An analysis of endothelial microparticles as a function of cell surface antibodies and centrifugation techniques

Adam S. Venable, Randall R. Williams, David L. Haviland, Brian K. McFarlin

Research output: Contribution to journalArticlepeer-review

11 Scopus citations


Chronic vascular disease is partially characterized by the presence of lesions along the vascular endothelial wall. Current FDA-approved clinical techniques lack the ability to measure very early changes in endothelial cell health. When endothelial cells are damaged, they release endothelial microparticles (EMPs) into circulation. Thus, blood EMP concentration may represent a useful cardiovascular disease biomarker. Despite the potential value of EMPs, current flow cytometry techniques may not consistently distinguish EMPs from other small cell particles. The purpose of this study was to use imaging flow cytometry to modify existing methods of identifying EMPs based on cell-surface receptor expression and visual morphology. Platelet poor plasma (PPP) was isolated using four different techniques, each utilizing a two-step serial centrifugation process. The cell-surface markers used in this study were selected based on those that are commonly reported in the literature. PPP (100. μL) was labeled with CD31, CD42a, CD45, CD51, CD66b, and CD144 for 30-min in dark on ice. Based on replicated experiments, EMPs were best identified by cell-surface CD144 expression relative to other commonly reported EMP markers (CD31 & CD51). It is important to note that contaminating LMPs, GMPs, and PMPs were thought to be removed in the preparation of PPP. However, upon analysis of prepared samples staining CD31 against CD51 revealed a double-positive population that was less than 1% EMPs. In contrast, when using CD144 to identify EMPs, ~. 87% of observed particles were free of contaminating microparticles. Using a counterstain of CD42a, this purity can be improved to over 99%. More research is needed to understand how our improved EMP measurement method can be used in experimental models measuring acute vascular responses or chronic vascular diseases.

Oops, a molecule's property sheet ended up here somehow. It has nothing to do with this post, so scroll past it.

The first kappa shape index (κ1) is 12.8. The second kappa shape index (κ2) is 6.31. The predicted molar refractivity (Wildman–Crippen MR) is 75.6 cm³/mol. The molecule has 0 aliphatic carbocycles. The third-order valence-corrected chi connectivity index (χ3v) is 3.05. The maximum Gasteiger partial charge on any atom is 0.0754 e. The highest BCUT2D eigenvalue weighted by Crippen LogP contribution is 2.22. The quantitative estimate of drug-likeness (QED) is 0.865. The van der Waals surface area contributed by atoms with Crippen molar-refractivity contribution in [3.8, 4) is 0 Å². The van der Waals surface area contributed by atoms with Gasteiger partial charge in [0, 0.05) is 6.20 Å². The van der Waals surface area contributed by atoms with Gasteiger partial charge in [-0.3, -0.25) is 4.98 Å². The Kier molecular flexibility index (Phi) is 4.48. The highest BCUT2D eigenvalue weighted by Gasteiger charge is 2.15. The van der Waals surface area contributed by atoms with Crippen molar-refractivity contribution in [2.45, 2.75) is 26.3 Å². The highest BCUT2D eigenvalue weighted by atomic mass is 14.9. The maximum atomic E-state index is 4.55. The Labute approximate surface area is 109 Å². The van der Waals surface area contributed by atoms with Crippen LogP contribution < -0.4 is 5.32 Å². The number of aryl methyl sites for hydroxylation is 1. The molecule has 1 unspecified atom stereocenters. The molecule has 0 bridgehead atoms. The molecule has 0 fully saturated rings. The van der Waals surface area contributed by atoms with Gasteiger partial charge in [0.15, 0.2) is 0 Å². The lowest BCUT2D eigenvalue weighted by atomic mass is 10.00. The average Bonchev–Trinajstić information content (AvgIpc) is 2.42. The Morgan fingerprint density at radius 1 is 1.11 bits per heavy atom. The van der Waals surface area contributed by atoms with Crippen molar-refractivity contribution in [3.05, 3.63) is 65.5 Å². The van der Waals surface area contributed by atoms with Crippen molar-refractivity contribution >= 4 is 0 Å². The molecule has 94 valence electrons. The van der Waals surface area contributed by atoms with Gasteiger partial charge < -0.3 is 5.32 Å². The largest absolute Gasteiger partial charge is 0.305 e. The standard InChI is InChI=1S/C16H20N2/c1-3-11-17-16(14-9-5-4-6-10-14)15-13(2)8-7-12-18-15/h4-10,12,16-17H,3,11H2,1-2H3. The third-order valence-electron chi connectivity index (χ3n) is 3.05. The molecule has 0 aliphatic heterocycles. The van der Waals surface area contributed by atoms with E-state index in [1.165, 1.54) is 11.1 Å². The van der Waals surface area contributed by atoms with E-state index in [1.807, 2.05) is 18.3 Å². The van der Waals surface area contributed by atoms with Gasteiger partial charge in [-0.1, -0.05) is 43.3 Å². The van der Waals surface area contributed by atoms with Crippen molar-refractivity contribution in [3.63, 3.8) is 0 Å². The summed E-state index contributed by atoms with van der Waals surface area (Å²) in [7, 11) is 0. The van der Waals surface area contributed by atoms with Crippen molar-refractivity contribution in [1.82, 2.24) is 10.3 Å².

Original languageEnglish (US)
Pages (from-to)117-123
Number of pages7
JournalJournal of Immunological Methods
StatePublished - Apr 2014


  • Atherosclerosis
  • Endothelial microparticles
  • Imaging flow cytometry
  • Platelet poor plasma

ASJC Scopus subject areas

  • Immunology and Allergy
  • Immunology


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